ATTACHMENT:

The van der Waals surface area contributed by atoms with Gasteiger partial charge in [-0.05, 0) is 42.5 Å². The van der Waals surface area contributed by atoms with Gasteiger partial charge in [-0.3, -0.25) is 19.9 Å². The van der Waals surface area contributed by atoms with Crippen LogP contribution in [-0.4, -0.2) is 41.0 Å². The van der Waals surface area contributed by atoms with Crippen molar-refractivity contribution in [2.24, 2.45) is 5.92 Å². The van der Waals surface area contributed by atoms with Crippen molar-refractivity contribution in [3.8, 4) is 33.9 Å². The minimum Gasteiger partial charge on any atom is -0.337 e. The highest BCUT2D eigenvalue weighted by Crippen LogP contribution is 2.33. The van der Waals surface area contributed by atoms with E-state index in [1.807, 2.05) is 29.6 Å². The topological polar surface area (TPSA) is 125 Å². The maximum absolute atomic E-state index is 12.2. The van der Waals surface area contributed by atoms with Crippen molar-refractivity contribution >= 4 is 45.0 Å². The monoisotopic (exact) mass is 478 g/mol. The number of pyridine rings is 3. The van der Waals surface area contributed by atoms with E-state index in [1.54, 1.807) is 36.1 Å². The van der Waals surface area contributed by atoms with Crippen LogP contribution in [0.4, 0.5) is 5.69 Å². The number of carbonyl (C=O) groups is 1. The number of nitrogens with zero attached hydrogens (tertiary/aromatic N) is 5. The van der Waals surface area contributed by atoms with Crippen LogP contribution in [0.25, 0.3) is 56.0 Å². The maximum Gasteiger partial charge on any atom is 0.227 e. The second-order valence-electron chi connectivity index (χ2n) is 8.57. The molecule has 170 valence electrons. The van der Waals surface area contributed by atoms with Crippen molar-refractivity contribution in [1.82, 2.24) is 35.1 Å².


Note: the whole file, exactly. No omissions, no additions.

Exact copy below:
The van der Waals surface area contributed by atoms with Gasteiger partial charge in [-0.05, 0) is 42.5 Å². The van der Waals surface area contributed by atoms with Gasteiger partial charge in [-0.3, -0.25) is 19.9 Å². The van der Waals surface area contributed by atoms with Crippen LogP contribution in [-0.4, -0.2) is 41.0 Å². The van der Waals surface area contributed by atoms with Crippen molar-refractivity contribution in [2.24, 2.45) is 5.92 Å². The van der Waals surface area contributed by atoms with Crippen molar-refractivity contribution in [3.8, 4) is 33.9 Å². The minimum Gasteiger partial charge on any atom is -0.337 e. The highest BCUT2D eigenvalue weighted by Crippen LogP contribution is 2.33. The van der Waals surface area contributed by atoms with E-state index in [1.807, 2.05) is 29.6 Å². The topological polar surface area (TPSA) is 125 Å². The maximum absolute atomic E-state index is 12.2. The van der Waals surface area contributed by atoms with Crippen molar-refractivity contribution >= 4 is 45.0 Å². The monoisotopic (exact) mass is 478 g/mol. The number of pyridine rings is 3. The van der Waals surface area contributed by atoms with E-state index in [1.54, 1.807) is 36.1 Å². The van der Waals surface area contributed by atoms with Crippen LogP contribution in [0.4, 0.5) is 5.69 Å². The number of carbonyl (C=O) groups is 1. The number of nitrogens with zero attached hydrogens (tertiary/aromatic N) is 5. The van der Waals surface area contributed by atoms with Crippen LogP contribution in [0.25, 0.3) is 56.0 Å². The maximum Gasteiger partial charge on any atom is 0.227 e. The second-order valence-electron chi connectivity index (χ2n) is 8.57. The molecule has 170 valence electrons. The van der Waals surface area contributed by atoms with Crippen molar-refractivity contribution in [1.82, 2.24) is 35.1 Å².